Hexamethonium bromide

Simpatoblock, Hexamethonium dibromide, Gangliostat, Esametina, Hexameton, Vegolysen, Vegolysin, Hexonium dibromide
An Antagonist of nAChRs
Cat #: H-100
Alternative Name Simpatoblock, Hexamethonium dibromide, Gangliostat, Esametina, Hexameton, Vegolysen, Vegolysin, Hexonium dibromide
  • Lyophilized Powder
  • Bioassay Tested
  • Source Synthetic
    MW: 362.2
    Purity: >98%
    Effective concentration 100 nM - 1 mM.
    Chemical name N,N,N,N′,N′,N′-Hexamethylhexamethylenediammonium dibromide.
    Molecular formula C12H30Br2N2.
    CAS No.: 55-97-0.
    Activity Hexamethonium bromide blocked acetylcholine evoked currents with IC50 of 8.7 µM and 430 nM for α3β2 and α3β4 nicotinic channels expressed in Xenopus oocytes1.
    Shipping and storage Shipped at room temperature. Product as supplied can be stored intact at room temperature for several weeks. For longer periods, it should be stored at -20°C.
    Solubility Water. Centrifuge all product preparations before use (10000 x g 5 min).
    Storage of solutions Up to four weeks at 4°C or three months at -20°C.
      • Alomone Labs Hexamethonium bromide blocks α3/β4 nAChR heterologously expressed in Xenopus oocytes.
        Time course of current reversible inhibition by 10, 20 and 40 µM Hexamethonium bromide (#H-100). Holding potential was -80 mV and inward current was elicited by continuous application of 2 µM acetylcholine (period of application is indicated by the horizontal bar on top).
      • Albuquerque, E.X. et al (2009) Physiol. Rev. 89, 73.
      • Karlin, A. et al. (1986) Ann. NY. Acad. Sci. 463, 53.
      • Kalamida, D. et al. (2007) FEBS J. 274, 3799.
      • Vernino, S. et al. (2009) Auton. Neurosci. 146, 3.
      • Xu, W. et al. (1999) Proc. Natl. Acad. Sci. U.S.A. 96, 5746.
      • Sonoyama K. et al. (2000) J. Nutr. 130, 637.
      • Acetylcholine, released by cholinergic neurons, activates two groups of acetylcholine receptors (AChRs); muscarinic AChRs (mAChRs) which belong to the superfamily of G-protein coupled receptors (GPCRs) and nicotinic AChRs (nAChRs) which belong to the ligand-gated ion channel superfamily. nAChRs also respond to nicotine, hence their name1.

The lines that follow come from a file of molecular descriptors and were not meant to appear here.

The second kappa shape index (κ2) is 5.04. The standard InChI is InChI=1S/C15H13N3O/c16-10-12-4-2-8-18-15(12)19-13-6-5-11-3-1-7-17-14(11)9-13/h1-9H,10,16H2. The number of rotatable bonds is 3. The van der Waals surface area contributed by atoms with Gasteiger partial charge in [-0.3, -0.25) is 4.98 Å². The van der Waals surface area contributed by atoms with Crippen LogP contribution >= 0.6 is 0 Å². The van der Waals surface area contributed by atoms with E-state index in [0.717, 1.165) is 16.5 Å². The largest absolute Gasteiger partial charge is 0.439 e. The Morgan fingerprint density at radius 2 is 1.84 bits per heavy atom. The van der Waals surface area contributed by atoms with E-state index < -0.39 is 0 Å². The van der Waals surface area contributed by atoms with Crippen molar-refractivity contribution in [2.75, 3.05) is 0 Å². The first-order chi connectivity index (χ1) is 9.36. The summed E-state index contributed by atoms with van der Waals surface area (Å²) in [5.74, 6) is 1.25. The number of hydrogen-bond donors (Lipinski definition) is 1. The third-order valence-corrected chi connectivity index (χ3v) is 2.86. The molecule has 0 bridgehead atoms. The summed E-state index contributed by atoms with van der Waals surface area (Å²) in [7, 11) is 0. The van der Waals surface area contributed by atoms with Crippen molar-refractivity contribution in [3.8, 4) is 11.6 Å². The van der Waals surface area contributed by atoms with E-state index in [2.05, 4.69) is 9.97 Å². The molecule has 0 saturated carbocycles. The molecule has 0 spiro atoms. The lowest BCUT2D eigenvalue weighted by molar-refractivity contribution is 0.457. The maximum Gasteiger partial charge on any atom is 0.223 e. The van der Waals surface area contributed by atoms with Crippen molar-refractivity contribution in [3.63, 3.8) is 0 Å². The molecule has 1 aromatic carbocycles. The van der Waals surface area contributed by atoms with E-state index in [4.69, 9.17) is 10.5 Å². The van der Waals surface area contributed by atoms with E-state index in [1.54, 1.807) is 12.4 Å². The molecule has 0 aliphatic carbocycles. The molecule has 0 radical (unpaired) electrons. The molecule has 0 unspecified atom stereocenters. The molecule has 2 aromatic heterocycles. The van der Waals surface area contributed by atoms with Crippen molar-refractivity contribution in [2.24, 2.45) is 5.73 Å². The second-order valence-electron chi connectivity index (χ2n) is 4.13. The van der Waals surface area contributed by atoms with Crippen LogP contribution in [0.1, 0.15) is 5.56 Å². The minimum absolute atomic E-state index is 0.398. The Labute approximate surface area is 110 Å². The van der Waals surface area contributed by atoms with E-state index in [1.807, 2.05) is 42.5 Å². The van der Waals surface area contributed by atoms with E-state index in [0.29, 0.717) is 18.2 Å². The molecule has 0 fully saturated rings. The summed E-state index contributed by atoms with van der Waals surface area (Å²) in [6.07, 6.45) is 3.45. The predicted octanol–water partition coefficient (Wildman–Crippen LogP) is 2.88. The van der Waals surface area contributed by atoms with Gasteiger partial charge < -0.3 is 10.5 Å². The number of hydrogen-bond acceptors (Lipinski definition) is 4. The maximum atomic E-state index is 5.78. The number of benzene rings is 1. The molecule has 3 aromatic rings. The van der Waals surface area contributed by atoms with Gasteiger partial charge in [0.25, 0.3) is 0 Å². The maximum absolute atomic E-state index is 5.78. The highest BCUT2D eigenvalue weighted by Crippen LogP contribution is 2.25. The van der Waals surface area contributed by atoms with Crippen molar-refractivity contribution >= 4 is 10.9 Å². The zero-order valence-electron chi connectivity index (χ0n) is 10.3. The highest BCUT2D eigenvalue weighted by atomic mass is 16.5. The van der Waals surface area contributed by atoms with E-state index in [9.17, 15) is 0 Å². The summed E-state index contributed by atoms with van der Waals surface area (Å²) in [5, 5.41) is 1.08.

To date, 17 different but related subunits of nAChRs have been identified and cloned. They consist of α subunits (α1-10), which is responsible for the binding of ligands. In fact, this subunit includes a Cys-loop in the first extracellular domain that is required for agonist binding2. The other subunits responsible for making up the active receptor are the β (β1-4), γ, δ and ε subunits3. Structurally, all subunits have the following: a conserved large extracellular N-terminal domain, 3 conserved transmembrane domains, a variable cytoplasmic loop and a fourth transmembrane domain with a short extracellular C-terminal domain. An active nAChR is generally a heteropentamer of these various subunits organized around a central pore1.

        All α subunits are expressed in neuronal cells except for the α1 subunit which is specifically expressed in the muscle3. In the peripheral autonomic nervous system, nicotinic receptors are prominent and are responsible mediating fast synaptic transmission in all peripheral autonomic ganglia4. In this system, these channel receptors are mostly made up of two α3 subunits heteromerized with three other subunits. The α3 subunit plays a most important role in this system as knockout mice suffer from severe autonomic failure accompanied by gastrointestinal and bladder malfunctions5.

        Hexamethonium is a depolarising ganglionic blocker of nicotinic nACh (NN) receptor that acts in autonomic ganglia by binding mostly in or on the NN receptor, and not the acetylcholine binding site itself. It does not have any effect on mAChR located on target organs of the parasympathetic nervous system6.

    Target nAChR
    Last update: 03/03/2019

    Hexamethonium bromide (#H-100) is a highly pure, synthetic, and biologically active compound.

    For research purposes only, not for human use